For NRC Team, Pippin Platform Leads to Higher-Quality Assemblies

At the DNA Technologies Laboratory at the National Research Council of Canada, scientists are using the Pippin size selection platform to improve the quality of their genome assemblies.

Andrew Sharpe, Research Officer and Group Leader of the Saskatoon-based laboratory, got his first Pippin Prep last year. He added a second Pippin Prep as well as the longer-fragment Blue Pippin to his arsenal earlier this year.

In Sharpe’s lab, which also serves as a core facility for NRC and other Canadian government agencies, assembly projects tend to focus on large plant and fungal genomes. His team relies on Illumina and 454 sequencing, often adopting a hybrid assembly approach to take advantage of both platforms.

“The majority of libraries going through are the shorter, standard pair-end libraries of 200 to 400 bases,” Sharpe says, noting that those libraries run on all three Pippin machines. Longer mate libraries — usually in the range of 3kb to 10 kb — are also a good fit for the Pippin, he adds.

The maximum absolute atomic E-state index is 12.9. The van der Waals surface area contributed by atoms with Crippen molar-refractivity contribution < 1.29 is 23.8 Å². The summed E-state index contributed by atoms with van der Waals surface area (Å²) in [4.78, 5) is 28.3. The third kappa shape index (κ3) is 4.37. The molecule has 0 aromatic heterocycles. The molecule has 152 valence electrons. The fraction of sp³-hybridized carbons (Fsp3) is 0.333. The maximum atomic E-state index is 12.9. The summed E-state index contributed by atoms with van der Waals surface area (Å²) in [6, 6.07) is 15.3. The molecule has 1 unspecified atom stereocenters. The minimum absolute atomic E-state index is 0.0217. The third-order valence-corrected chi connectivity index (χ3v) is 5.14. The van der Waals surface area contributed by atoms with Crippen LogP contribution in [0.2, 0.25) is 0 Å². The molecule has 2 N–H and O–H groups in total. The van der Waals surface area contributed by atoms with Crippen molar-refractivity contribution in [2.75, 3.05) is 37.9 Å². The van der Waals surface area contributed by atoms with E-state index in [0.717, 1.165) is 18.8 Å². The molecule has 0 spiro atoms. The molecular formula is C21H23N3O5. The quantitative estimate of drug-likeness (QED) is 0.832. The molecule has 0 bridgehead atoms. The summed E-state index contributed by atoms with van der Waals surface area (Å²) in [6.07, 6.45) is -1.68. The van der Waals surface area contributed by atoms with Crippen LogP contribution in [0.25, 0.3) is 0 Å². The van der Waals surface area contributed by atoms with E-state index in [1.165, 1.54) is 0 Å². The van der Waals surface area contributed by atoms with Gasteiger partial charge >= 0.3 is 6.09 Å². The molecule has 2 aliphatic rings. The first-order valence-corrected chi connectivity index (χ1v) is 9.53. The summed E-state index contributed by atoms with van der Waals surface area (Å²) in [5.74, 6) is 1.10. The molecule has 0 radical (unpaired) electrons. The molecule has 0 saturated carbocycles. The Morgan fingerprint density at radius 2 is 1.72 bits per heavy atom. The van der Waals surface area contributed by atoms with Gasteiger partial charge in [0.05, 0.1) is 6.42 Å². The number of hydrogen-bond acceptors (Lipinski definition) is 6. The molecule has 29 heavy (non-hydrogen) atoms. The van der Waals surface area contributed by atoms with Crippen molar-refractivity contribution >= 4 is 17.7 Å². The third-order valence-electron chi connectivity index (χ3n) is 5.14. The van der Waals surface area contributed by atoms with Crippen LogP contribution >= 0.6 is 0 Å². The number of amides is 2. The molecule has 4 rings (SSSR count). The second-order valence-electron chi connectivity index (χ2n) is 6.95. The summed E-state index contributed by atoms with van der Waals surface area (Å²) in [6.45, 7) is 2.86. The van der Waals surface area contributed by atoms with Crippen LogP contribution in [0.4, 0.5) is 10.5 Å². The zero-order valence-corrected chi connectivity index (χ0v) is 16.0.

Sharpe and his colleagues use the Pippin platform to create multiple pair-end libraries for the same sample — constructing, for instance, three libraries with 200-base, 300-base, and 400-base inserts — and then assemble all of those sequences together, often using SOAPdenovo. “If you assemble one of the libraries, then you’ll end up with an assembly. But if you assemble all three together using three different lengths, you get quite a bit better product,” Sharpe says. “The nice thing with the Pippin Prep is being able to easily get those discrete size ranges.”

Before Sharpe had the Pippin, his team spent a lot of time on manual gel extractions. “Having the Pippin makes things quite a lot more efficient on the labor side,” he says. Now he’s looking to the Blue Pippin to take over for the field inversion gel electrophoresis his team runs for making larger 454 mate libraries. “The Blue Pippin offers the prospect of actually speeding up that process and hopefully getting away with less amounts of DNA,” Sharpe says. “You normally need a lot of DNA to operate on the standard FIGE gel, but with the Blue Pippin we should be able to get away with less.”

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